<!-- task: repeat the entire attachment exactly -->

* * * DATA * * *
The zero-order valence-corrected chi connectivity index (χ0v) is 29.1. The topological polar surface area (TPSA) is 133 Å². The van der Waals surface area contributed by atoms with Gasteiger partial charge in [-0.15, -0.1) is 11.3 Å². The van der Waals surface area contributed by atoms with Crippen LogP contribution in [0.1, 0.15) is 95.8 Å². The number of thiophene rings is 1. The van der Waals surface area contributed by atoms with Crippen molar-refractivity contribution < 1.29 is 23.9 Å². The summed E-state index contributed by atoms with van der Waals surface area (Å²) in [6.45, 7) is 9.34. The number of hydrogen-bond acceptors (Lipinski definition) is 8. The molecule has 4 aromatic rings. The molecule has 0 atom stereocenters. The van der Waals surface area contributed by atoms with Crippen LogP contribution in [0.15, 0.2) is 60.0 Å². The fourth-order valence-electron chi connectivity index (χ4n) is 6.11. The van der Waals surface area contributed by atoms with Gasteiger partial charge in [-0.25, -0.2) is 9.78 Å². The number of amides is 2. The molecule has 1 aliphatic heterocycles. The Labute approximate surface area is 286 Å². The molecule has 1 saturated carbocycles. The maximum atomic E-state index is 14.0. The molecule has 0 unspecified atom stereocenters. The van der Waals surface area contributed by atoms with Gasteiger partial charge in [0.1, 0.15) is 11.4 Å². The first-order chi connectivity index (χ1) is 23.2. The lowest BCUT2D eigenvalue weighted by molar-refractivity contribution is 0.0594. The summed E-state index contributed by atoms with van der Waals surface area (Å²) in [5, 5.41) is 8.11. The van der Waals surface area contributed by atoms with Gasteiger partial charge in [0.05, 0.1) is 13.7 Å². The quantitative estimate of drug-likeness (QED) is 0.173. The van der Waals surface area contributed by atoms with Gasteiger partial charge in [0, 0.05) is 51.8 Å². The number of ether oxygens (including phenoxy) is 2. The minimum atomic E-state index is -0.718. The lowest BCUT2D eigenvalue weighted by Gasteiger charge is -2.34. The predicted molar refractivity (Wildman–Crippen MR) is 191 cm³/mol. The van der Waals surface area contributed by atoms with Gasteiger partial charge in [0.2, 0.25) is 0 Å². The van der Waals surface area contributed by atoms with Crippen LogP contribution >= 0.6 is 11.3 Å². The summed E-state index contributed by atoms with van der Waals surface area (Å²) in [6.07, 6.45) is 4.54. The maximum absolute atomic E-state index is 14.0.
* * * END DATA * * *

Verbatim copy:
The zero-order valence-corrected chi connectivity index (χ0v) is 29.1. The topological polar surface area (TPSA) is 133 Å². The van der Waals surface area contributed by atoms with Gasteiger partial charge in [-0.15, -0.1) is 11.3 Å². The van der Waals surface area contributed by atoms with Crippen LogP contribution in [0.1, 0.15) is 95.8 Å². The number of thiophene rings is 1. The van der Waals surface area contributed by atoms with Crippen molar-refractivity contribution < 1.29 is 23.9 Å². The summed E-state index contributed by atoms with van der Waals surface area (Å²) in [6.45, 7) is 9.34. The number of hydrogen-bond acceptors (Lipinski definition) is 8. The molecule has 4 aromatic rings. The molecule has 0 atom stereocenters. The van der Waals surface area contributed by atoms with Crippen LogP contribution in [0.15, 0.2) is 60.0 Å². The fourth-order valence-electron chi connectivity index (χ4n) is 6.11. The van der Waals surface area contributed by atoms with Gasteiger partial charge in [-0.25, -0.2) is 9.78 Å². The number of amides is 2. The molecule has 1 aliphatic heterocycles. The Labute approximate surface area is 286 Å². The molecule has 1 saturated carbocycles. The maximum atomic E-state index is 14.0. The molecule has 0 unspecified atom stereocenters. The van der Waals surface area contributed by atoms with Gasteiger partial charge in [0.1, 0.15) is 11.4 Å². The first-order chi connectivity index (χ1) is 23.2. The lowest BCUT2D eigenvalue weighted by molar-refractivity contribution is 0.0594. The summed E-state index contributed by atoms with van der Waals surface area (Å²) in [5, 5.41) is 8.11. The van der Waals surface area contributed by atoms with Gasteiger partial charge in [0.05, 0.1) is 13.7 Å². The quantitative estimate of drug-likeness (QED) is 0.173. The van der Waals surface area contributed by atoms with Gasteiger partial charge in [0, 0.05) is 51.8 Å². The number of ether oxygens (including phenoxy) is 2. The minimum atomic E-state index is -0.718. The lowest BCUT2D eigenvalue weighted by Gasteiger charge is -2.34. The predicted molar refractivity (Wildman–Crippen MR) is 191 cm³/mol. The van der Waals surface area contributed by atoms with Gasteiger partial charge in [0.2, 0.25) is 0 Å². The van der Waals surface area contributed by atoms with Crippen LogP contribution >= 0.6 is 11.3 Å². The summed E-state index contributed by atoms with van der Waals surface area (Å²) in [6.07, 6.45) is 4.54. The maximum absolute atomic E-state index is 14.0.